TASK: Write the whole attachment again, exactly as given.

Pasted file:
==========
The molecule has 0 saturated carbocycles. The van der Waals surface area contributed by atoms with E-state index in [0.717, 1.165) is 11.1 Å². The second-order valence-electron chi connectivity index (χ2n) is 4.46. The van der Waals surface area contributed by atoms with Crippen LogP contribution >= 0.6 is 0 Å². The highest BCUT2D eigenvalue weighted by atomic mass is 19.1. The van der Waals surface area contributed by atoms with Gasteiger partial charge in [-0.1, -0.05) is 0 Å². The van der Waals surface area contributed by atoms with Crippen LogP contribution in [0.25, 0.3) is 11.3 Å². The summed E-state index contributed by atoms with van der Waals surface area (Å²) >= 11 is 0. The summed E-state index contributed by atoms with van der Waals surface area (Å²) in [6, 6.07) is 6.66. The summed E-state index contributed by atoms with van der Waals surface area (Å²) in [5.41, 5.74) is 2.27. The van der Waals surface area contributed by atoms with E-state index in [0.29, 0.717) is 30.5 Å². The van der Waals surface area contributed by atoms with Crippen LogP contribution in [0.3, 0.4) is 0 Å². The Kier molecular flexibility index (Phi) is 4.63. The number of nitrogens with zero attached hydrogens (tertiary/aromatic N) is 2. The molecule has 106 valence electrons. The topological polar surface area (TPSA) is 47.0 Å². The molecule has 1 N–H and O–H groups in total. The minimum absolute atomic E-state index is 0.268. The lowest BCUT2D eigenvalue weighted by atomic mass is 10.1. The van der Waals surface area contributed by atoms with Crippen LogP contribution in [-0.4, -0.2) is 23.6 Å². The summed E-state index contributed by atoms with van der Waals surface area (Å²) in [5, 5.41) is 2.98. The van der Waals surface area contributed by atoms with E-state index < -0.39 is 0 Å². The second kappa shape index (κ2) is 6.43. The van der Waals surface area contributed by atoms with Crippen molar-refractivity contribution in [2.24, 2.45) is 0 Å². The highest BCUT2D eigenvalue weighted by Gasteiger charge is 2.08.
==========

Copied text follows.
The molecule has 0 saturated carbocycles. The van der Waals surface area contributed by atoms with E-state index in [0.717, 1.165) is 11.1 Å². The second-order valence-electron chi connectivity index (χ2n) is 4.46. The van der Waals surface area contributed by atoms with Crippen LogP contribution >= 0.6 is 0 Å². The highest BCUT2D eigenvalue weighted by atomic mass is 19.1. The van der Waals surface area contributed by atoms with Gasteiger partial charge in [-0.1, -0.05) is 0 Å². The van der Waals surface area contributed by atoms with Crippen LogP contribution in [0.25, 0.3) is 11.3 Å². The summed E-state index contributed by atoms with van der Waals surface area (Å²) >= 11 is 0. The summed E-state index contributed by atoms with van der Waals surface area (Å²) in [6, 6.07) is 6.66. The summed E-state index contributed by atoms with van der Waals surface area (Å²) in [5.41, 5.74) is 2.27. The van der Waals surface area contributed by atoms with E-state index in [0.29, 0.717) is 30.5 Å². The van der Waals surface area contributed by atoms with Crippen LogP contribution in [0.3, 0.4) is 0 Å². The Kier molecular flexibility index (Phi) is 4.63. The number of nitrogens with zero attached hydrogens (tertiary/aromatic N) is 2. The molecule has 106 valence electrons. The topological polar surface area (TPSA) is 47.0 Å². The molecule has 1 N–H and O–H groups in total. The minimum absolute atomic E-state index is 0.268. The lowest BCUT2D eigenvalue weighted by atomic mass is 10.1. The van der Waals surface area contributed by atoms with Crippen LogP contribution in [-0.4, -0.2) is 23.6 Å². The summed E-state index contributed by atoms with van der Waals surface area (Å²) in [5, 5.41) is 2.98. The van der Waals surface area contributed by atoms with E-state index < -0.39 is 0 Å². The second kappa shape index (κ2) is 6.43. The van der Waals surface area contributed by atoms with Crippen molar-refractivity contribution in [2.24, 2.45) is 0 Å². The highest BCUT2D eigenvalue weighted by Gasteiger charge is 2.08.